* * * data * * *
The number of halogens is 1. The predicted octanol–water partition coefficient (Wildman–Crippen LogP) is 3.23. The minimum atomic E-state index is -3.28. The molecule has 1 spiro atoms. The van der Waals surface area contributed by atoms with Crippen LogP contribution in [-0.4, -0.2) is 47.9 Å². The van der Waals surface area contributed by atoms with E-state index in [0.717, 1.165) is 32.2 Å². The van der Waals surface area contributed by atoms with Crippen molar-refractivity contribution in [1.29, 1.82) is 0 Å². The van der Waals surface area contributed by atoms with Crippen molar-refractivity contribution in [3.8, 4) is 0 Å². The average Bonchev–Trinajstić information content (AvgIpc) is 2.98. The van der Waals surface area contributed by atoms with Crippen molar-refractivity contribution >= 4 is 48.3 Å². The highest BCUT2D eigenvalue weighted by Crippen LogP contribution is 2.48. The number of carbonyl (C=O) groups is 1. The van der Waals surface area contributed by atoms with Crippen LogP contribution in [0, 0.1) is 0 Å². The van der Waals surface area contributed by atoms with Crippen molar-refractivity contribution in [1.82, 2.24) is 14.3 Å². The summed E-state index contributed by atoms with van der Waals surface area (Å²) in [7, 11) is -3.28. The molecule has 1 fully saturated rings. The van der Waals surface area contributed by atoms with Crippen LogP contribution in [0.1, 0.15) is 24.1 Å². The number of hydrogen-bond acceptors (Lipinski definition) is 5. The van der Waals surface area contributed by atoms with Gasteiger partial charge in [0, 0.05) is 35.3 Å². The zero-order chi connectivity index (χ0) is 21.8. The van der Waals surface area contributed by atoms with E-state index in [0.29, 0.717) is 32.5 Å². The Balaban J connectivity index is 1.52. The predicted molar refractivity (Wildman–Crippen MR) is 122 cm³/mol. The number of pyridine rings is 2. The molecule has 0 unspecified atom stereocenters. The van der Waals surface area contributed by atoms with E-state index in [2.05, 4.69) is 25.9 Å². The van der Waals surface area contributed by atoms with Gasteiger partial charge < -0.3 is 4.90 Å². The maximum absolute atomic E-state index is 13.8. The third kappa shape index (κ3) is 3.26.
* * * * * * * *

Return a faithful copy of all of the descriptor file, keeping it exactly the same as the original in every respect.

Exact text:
The number of halogens is 1. The predicted octanol–water partition coefficient (Wildman–Crippen LogP) is 3.23. The minimum atomic E-state index is -3.28. The molecule has 1 spiro atoms. The van der Waals surface area contributed by atoms with Crippen LogP contribution in [-0.4, -0.2) is 47.9 Å². The van der Waals surface area contributed by atoms with E-state index in [0.717, 1.165) is 32.2 Å². The van der Waals surface area contributed by atoms with Crippen molar-refractivity contribution in [1.29, 1.82) is 0 Å². The van der Waals surface area contributed by atoms with Crippen molar-refractivity contribution in [3.8, 4) is 0 Å². The average Bonchev–Trinajstić information content (AvgIpc) is 2.98. The van der Waals surface area contributed by atoms with Crippen molar-refractivity contribution >= 4 is 48.3 Å². The highest BCUT2D eigenvalue weighted by Crippen LogP contribution is 2.48. The number of carbonyl (C=O) groups is 1. The van der Waals surface area contributed by atoms with Crippen LogP contribution in [0, 0.1) is 0 Å². The van der Waals surface area contributed by atoms with Crippen molar-refractivity contribution in [1.82, 2.24) is 14.3 Å². The summed E-state index contributed by atoms with van der Waals surface area (Å²) in [7, 11) is -3.28. The molecule has 1 fully saturated rings. The van der Waals surface area contributed by atoms with Crippen LogP contribution in [0.1, 0.15) is 24.1 Å². The number of hydrogen-bond acceptors (Lipinski definition) is 5. The van der Waals surface area contributed by atoms with Gasteiger partial charge in [0, 0.05) is 35.3 Å². The zero-order chi connectivity index (χ0) is 21.8. The van der Waals surface area contributed by atoms with E-state index in [0.29, 0.717) is 32.5 Å². The Balaban J connectivity index is 1.52. The predicted molar refractivity (Wildman–Crippen MR) is 122 cm³/mol. The number of pyridine rings is 2. The molecule has 0 unspecified atom stereocenters. The van der Waals surface area contributed by atoms with E-state index in [2.05, 4.69) is 25.9 Å². The van der Waals surface area contributed by atoms with Gasteiger partial charge < -0.3 is 4.90 Å². The maximum absolute atomic E-state index is 13.8. The third kappa shape index (κ3) is 3.26.